Gooey dollops of beige fufu dunked by hand into bowls of steaming sizzling, reddish-brown beef stew. Curried jollof rice, as orange as Halloween pumpkins, packed filled with tender shredded hen breast and aromatic fried onions. Barely candy chin-chin—tiny fried squares of dough, crisp on the surface and scone-like on the within.
As a first-generation Nigerian American rising up in a small Central California city, I treasured these meals from my father’s homeland, which he would put together for my siblings and I throughout occasional weekend dinners collectively. As a child, I used to be entranced by the cooking—and the inevitable tales that may come up through the cooking—about schoolboy pants pockets filled with cooked candy potatoes for a noon snack; or dried beef, recent mangoes, and melons tossed from a mom’s fingers out a practice window into the expectant arms of a son protected at boarding faculty, unable to return dwelling as a result of civil battle. However it's a easy Nigerian dish with an American twist that involves thoughts for me now once I lengthy for my father’s cooking: plantain scramble.
My favourite Saturday mornings as a baby have been those when the outsized starchy bananas my father had purchased on the Albertsons grocery retailer a couple of days prior have been lastly ripe. We’d sit, mesmerized, as he ritualistically peeled again the pores and skin on every plantain, sliced the fruit at an angle to create the right oval form, after which slid every slice right into a cast-iron pan effervescent with sizzling canola oil. When the frying was completed, he would drain the oil from the pan into his “oil mug,” and start dicing meat and greens—onions, bell peppers, breakfast sausage, or leftover ham.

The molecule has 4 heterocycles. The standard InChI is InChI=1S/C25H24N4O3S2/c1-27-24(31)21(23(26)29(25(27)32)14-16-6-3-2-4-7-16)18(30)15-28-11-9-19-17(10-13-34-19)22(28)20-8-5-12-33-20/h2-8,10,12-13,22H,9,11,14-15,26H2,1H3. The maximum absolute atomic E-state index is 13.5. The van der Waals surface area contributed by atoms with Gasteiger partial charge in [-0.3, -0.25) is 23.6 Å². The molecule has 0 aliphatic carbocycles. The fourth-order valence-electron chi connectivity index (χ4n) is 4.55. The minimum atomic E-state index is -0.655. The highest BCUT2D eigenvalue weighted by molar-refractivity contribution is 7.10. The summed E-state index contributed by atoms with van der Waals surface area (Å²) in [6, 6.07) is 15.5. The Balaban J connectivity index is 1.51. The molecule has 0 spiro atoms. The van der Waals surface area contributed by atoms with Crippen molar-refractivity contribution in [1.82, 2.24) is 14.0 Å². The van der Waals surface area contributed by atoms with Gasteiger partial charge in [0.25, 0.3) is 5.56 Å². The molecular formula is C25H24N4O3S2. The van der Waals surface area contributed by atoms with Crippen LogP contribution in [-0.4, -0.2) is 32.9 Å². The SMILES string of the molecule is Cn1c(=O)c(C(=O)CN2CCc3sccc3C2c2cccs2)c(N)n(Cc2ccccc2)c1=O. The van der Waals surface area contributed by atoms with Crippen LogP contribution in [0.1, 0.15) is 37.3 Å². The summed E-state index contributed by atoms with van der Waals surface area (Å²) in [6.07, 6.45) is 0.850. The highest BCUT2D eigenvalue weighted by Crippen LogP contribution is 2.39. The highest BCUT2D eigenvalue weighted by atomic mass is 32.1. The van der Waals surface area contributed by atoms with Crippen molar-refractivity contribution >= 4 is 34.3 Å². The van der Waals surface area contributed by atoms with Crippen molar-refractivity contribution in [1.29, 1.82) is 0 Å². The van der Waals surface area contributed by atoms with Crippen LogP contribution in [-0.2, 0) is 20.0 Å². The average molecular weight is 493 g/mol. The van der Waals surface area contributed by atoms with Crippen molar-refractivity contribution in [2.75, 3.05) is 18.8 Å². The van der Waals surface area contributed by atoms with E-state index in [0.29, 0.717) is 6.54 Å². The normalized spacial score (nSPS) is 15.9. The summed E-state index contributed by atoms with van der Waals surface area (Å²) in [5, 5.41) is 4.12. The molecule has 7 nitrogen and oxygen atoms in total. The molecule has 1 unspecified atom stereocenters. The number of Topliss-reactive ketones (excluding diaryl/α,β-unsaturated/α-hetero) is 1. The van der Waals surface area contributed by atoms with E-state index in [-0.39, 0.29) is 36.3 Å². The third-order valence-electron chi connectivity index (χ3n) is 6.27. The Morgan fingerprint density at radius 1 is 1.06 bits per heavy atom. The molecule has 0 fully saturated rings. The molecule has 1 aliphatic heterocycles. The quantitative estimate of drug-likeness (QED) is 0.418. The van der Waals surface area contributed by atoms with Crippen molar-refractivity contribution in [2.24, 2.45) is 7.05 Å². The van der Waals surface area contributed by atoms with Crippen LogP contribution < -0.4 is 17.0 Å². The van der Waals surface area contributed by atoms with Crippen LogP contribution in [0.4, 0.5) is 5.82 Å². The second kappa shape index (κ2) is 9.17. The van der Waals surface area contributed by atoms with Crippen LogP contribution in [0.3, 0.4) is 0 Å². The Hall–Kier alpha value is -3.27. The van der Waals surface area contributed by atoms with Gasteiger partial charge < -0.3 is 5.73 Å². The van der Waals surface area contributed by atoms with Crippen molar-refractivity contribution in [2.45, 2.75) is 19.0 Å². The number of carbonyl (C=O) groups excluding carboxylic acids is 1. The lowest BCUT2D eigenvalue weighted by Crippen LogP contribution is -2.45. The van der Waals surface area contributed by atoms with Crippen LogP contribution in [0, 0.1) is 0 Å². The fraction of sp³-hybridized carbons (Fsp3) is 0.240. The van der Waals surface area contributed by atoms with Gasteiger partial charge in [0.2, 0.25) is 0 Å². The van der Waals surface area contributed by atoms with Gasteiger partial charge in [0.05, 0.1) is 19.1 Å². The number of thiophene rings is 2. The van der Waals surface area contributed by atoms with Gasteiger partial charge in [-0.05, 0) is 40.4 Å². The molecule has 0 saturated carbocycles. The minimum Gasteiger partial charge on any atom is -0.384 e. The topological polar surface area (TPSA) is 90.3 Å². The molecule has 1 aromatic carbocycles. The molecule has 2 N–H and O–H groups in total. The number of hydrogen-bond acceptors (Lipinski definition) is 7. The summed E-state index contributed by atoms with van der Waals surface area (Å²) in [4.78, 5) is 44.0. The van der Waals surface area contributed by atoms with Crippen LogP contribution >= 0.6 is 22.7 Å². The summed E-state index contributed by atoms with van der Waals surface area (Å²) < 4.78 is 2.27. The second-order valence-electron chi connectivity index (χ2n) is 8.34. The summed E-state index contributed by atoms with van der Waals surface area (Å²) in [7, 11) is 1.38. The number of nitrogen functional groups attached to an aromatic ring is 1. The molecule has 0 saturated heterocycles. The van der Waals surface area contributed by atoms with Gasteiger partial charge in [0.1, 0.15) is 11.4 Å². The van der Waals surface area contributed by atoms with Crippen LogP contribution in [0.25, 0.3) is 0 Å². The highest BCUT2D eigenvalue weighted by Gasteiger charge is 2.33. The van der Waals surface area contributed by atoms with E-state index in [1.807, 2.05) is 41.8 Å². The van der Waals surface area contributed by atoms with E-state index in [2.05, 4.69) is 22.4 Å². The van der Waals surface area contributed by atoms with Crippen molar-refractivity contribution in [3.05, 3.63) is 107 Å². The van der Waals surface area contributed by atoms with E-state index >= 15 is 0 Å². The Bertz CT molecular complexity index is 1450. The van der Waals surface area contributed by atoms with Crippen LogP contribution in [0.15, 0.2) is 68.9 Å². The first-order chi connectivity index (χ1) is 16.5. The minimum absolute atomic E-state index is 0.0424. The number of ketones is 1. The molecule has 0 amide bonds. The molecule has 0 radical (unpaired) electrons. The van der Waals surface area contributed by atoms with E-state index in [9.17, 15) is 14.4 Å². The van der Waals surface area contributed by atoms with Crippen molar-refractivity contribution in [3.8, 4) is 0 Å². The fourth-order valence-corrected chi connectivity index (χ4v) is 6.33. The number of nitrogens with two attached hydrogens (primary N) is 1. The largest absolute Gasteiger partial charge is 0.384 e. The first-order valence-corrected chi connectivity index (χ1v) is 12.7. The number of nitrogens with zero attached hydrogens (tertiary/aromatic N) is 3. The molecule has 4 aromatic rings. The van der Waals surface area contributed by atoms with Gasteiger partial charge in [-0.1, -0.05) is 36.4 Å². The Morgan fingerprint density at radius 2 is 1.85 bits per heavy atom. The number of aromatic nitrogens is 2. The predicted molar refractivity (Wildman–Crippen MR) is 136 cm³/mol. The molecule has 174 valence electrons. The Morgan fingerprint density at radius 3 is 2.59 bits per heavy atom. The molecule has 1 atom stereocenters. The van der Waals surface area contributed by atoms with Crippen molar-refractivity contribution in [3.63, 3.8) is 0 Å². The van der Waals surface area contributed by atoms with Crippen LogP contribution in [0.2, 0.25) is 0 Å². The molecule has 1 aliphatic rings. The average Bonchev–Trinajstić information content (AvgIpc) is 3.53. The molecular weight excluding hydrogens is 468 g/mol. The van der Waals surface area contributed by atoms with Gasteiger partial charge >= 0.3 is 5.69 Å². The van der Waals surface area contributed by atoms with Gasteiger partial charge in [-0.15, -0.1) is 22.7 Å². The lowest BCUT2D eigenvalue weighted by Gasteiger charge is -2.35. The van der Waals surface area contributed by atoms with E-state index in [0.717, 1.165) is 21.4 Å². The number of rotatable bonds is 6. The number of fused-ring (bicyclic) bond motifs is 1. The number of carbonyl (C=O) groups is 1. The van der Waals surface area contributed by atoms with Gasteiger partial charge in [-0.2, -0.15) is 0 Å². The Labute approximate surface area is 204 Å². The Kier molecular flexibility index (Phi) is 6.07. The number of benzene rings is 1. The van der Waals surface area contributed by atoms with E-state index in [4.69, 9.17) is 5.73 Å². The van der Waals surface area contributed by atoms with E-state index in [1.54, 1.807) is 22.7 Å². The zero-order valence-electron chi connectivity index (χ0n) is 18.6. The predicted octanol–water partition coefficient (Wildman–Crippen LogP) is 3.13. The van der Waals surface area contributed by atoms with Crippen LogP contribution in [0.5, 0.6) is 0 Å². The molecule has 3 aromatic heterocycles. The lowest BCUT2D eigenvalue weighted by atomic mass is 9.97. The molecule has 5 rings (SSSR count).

He would then crack almost a dozen eggs right into a bowl and whisk them up. Subsequent, he would warmth up an electrical skillet and drop all of the elements onto the nice and cozy floor: first the fried plantain slices, then the meat and greens, and at last the whisked eggs. Then, he would flip the temperature down and canopy the skillet with a lid as we waited in anticipation. Every time he made the dish, it appeared extra flavorful, and ideal, than the time earlier than.
I not too long ago requested my father if the recipe was one thing he grew up with in his hometown of Kano. He confirmed what I had suspected: The scramble was for us, his American children. He had eaten his fair proportion of fried plantains as a baby, however eggs would have been costly for his household when he was rising up within the Sixties.
I attempt my finest to mimic my father’s plantain scramble for my circle of relatives now. Like him, I solely make the dish on uncommon events and once I want comforting. I like to organize it alongside a rice cooker filled with steamed white long-grain rice, drizzled with soy sauce. Just lately, when information of the #EndSARS movement in opposition to police brutality in Nigeria unfold throughout social media, I discovered myself considering of my cousins whereas roaming the produce aisle on the grocery retailer. I grabbed a trio of plantains and tossed them into my procuring basket. I took them dwelling to ripen.